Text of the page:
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Is it possible that the intense gravity of a black hole converts matter into antimatter? Does this mean that matter or energy that goes inside the black hole is converted to antimatter?

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It would be more accurate to say that a black hole eventually turns whatever falls in it into equal quantities of matter and antimatter.

The difference between matter and antimatter is defined by some conserved (or approximately conserved) quantum numbers. For example, matter baryons and quarks have positive baryon number, while antibaryons and antiquarks have negative baryon number. Leptons (e.g., electrons, neutrinos) and their antiparticles have a corresponding lepton number instead.

Semiclassically, a black hole evaporates through Hawking radiation. For astrophysically large black holes, this will be overwhelmingly be in terms of photons, which are their own antiparticles, but once the black hole evaporates to a small enough size, it will also radiate massive particles as well. Because there are no long-range forces that couple to baryon number or lepton number, a black hole is under no obligation to conserve them, and thus should radiate equal amounts of matter and antimatter, regardless of what fell into it.

This is unlike, say, energy-momentum, electric charge, and angular momentum, the presence of which makes a difference in the long-range gravitational and/or electromagnetic fields. Thus the total amount of charge the black hole will radiate should match the total amount that fell into it, etc.

Unless, of course, quantum gravity gives us more surprises, which is definitely possible.

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I'm assuming that by "inside the black hole" you mean inside the event horizon. In that case, the answer is no. The local space of a particle inside the event horizon is the same as outside - The difference is just that the spacetime points inside and out are causally disconnected.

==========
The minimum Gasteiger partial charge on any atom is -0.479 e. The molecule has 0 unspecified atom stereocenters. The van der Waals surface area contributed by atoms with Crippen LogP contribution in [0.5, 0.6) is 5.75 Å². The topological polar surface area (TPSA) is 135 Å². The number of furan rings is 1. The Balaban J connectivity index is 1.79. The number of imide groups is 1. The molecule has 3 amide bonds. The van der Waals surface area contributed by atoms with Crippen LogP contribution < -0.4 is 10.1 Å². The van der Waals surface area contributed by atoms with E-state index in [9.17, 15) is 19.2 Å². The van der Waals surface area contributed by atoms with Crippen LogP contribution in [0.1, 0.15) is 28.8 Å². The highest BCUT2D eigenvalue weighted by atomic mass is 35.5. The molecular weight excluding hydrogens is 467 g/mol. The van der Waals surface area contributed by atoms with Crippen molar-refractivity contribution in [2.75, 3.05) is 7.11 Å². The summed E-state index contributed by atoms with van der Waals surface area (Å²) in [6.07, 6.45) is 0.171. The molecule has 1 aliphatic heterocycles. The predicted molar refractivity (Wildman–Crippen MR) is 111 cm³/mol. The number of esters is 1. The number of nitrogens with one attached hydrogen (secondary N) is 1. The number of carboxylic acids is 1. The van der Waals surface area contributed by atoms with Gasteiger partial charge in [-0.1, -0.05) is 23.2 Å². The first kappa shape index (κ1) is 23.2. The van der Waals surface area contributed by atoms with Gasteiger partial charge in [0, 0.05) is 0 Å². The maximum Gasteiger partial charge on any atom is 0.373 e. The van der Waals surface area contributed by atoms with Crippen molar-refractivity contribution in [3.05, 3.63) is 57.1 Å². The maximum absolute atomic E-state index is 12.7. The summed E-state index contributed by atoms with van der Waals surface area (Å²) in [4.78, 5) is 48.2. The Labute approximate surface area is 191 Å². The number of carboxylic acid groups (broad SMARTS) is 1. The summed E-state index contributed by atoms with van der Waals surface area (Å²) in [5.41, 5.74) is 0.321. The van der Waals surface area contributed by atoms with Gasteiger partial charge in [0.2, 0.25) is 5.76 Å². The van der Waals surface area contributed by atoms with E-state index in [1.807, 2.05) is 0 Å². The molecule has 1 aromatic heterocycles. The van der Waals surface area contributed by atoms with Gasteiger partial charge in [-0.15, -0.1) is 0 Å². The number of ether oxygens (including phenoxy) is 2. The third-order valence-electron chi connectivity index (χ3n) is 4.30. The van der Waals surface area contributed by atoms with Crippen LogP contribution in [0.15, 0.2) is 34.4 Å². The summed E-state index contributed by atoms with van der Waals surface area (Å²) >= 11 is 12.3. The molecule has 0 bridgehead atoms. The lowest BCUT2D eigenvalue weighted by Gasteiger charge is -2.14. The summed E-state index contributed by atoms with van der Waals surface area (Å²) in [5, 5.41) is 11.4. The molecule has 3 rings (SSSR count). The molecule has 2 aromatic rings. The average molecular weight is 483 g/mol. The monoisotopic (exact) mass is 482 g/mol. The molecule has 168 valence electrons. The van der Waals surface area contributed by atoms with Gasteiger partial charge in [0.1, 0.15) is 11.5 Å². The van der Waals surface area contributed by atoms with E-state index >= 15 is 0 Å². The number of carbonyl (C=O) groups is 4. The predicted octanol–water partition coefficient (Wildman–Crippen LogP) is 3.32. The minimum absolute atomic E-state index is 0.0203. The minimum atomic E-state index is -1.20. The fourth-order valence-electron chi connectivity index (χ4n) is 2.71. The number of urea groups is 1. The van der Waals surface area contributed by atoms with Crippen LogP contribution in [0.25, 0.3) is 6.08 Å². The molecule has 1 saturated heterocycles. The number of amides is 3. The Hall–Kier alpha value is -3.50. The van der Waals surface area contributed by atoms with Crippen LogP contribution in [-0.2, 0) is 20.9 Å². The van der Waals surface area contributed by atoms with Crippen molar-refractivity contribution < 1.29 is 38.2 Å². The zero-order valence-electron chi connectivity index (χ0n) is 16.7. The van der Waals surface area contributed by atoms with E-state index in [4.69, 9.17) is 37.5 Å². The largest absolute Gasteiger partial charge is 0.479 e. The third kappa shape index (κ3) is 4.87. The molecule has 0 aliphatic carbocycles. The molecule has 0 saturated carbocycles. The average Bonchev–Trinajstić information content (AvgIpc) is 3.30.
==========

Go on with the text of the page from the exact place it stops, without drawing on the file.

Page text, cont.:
Right at the singularity, no one knows for sure what happens, but I think it's not likely that matter would turn to antimatter.

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This is from my general relativity course from many years ago. I don't think there have been any discoveries since that would invalidate it.

There is this thing called the no hair theorem for black holes. It states that only a few quantities apply -- mass, angular momentum, and charge I think. Most notably, baryon number is NOT one of the few quantities which applies. Black holes do not have a baryon number.

So when a black hole evaporates, the total baryon number of what comes out will NOT be the total baryon number of what went in.

Interestingly, in theory this provides a way to have total conversion of matter -- dump whatever you have laying around into a black hole, wait for it to evaporate, and capture and use the resulting energy (presumably either something like photons or equal amounts of matter and anti-matter).

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  • $\begingroup$ Afaik the black hole emit photons. To emit (stable) baryonic matter, the average wavelength of the Hawking-radiation should be around the Compton wavelength of the nucleons, this can happen only in the last moments of the life of the black hole. $\endgroup$ – peterh says reinstate Monica Sep 21 at 18:18

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